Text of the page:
Any attempt to capture the extreme dynamics of that range will either fail or require other means (normally HDR) to succeed. HDR would take two (or more) otherwise identical shots but using different exposure values and those multiple images would be blended in post production or in (some cases by) the camera's internal electronics into one final image which achieves that middle ground value overall.

I would guess your manual shot is more similar to what you actually saw in the room at the time you took the shot. Your eyes can send a signal to your brain which will result in a perception of the bright window as not blown out but the rest of the image is probably properly exposed. That's really the lesson to take from this sort of image - your camera has set limits - and not anything to do with exposure itself.

First, I find it less helpful for a student photographer to work in full manual mode. If you're still relying on the camera's light meter, then you aren't really understanding much IMO anyway unless you fully understand how the camera operates in each shooting mode. This information is typically well beyond the scope of most students and most lesson plans. What you're probably missing is the manner in which the camera adjusts itself in "auto" and in "manual".

Without trying to insult anyone, full auto mode is for "dummies".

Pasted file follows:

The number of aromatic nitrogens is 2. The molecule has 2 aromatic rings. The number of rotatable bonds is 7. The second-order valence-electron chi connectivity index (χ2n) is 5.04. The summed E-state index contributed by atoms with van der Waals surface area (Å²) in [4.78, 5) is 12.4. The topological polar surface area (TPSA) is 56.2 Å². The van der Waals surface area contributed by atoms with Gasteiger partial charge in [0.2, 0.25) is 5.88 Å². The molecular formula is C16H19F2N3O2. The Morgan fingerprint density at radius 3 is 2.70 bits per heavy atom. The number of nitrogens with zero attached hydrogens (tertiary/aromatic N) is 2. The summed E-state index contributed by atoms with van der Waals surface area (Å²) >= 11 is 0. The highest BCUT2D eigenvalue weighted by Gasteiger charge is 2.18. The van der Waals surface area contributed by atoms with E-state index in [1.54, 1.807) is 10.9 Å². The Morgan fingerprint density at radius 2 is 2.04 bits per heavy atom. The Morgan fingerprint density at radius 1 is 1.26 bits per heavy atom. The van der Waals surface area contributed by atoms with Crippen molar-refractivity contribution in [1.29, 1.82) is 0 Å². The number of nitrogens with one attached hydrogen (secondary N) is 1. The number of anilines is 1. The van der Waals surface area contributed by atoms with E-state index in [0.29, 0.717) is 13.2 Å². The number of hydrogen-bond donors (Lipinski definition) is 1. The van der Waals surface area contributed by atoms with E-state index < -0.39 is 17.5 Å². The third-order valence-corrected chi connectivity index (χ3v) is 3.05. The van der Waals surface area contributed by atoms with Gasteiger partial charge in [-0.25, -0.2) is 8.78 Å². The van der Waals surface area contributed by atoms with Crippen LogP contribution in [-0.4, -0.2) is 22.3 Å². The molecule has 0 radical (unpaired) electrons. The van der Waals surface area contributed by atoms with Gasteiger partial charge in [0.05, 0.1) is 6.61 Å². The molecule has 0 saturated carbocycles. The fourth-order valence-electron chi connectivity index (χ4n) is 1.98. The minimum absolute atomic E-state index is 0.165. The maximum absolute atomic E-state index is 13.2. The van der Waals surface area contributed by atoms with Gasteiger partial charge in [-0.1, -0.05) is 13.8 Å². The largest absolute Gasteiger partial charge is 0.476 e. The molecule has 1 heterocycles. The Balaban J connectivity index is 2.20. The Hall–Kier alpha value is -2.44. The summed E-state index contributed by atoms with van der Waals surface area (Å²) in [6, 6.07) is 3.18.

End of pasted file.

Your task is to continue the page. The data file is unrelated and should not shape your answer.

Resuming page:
That said, it can be very instructional to the student photographer. You have to admit, you aren't exactly well informed nor are you experienced so, in a sense, you are still a "dummie". By using full auto mode, the camera can take away many of the confusing elements of photography and allow you to focus your efforts on other values.

Consider how you would learn any other skill. If, say, you wanted to learn how to play a musical instrument, would you begin your studies by playing the last exercise in your lesson book? No, you'd be in well over you head when it comes to comprehension of what is on the page and how to translate it to a pleasing result.

You would begin with fairly simple exercises which instruct you in the most basic elements of performance. Where and how to place your fingers. How to control your breathing. How to read music and its notations. How to translate what you are reading into a language which is performance. You would learn individual notes and how they fit into a scale and how a scale fits into a key signature before you began playing chords. Then you would learn how chords fit into a chord progression based on the key.

And so on.

By approaching your camera and your learning process in photography in a similar manner; simple moving to less simple leading to more complex, you will find your education is more complete, more comprehensible and more effective.

Therefore, don't discount the value of working in full auto if, say, you are working on composition. By only looking at what is in the viewfinder and allowing the camera to do the rest, you can more fully comprehend where you need to work in composition.